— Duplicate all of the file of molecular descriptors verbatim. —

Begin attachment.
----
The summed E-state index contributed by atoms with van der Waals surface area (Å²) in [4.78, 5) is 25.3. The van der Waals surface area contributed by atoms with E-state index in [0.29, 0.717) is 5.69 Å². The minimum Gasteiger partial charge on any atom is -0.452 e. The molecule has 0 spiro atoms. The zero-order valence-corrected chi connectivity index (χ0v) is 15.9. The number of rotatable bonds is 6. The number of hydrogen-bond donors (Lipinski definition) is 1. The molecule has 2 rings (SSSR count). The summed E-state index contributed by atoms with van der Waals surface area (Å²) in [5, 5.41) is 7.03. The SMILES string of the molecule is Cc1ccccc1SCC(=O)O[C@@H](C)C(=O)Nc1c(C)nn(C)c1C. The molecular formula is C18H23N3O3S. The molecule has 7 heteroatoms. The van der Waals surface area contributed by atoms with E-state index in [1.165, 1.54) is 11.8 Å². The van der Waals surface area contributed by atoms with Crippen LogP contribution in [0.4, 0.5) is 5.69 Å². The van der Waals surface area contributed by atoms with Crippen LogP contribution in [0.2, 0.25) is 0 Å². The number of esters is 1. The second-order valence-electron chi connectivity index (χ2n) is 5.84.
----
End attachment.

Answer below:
The summed E-state index contributed by atoms with van der Waals surface area (Å²) in [4.78, 5) is 25.3. The van der Waals surface area contributed by atoms with E-state index in [0.29, 0.717) is 5.69 Å². The minimum Gasteiger partial charge on any atom is -0.452 e. The molecule has 0 spiro atoms. The zero-order valence-corrected chi connectivity index (χ0v) is 15.9. The number of rotatable bonds is 6. The number of hydrogen-bond donors (Lipinski definition) is 1. The molecule has 2 rings (SSSR count). The summed E-state index contributed by atoms with van der Waals surface area (Å²) in [5, 5.41) is 7.03. The SMILES string of the molecule is Cc1ccccc1SCC(=O)O[C@@H](C)C(=O)Nc1c(C)nn(C)c1C. The molecular formula is C18H23N3O3S. The molecule has 7 heteroatoms. The van der Waals surface area contributed by atoms with E-state index in [1.165, 1.54) is 11.8 Å². The van der Waals surface area contributed by atoms with Crippen LogP contribution in [0.4, 0.5) is 5.69 Å². The van der Waals surface area contributed by atoms with Crippen LogP contribution in [0.2, 0.25) is 0 Å². The number of esters is 1. The second-order valence-electron chi connectivity index (χ2n) is 5.84.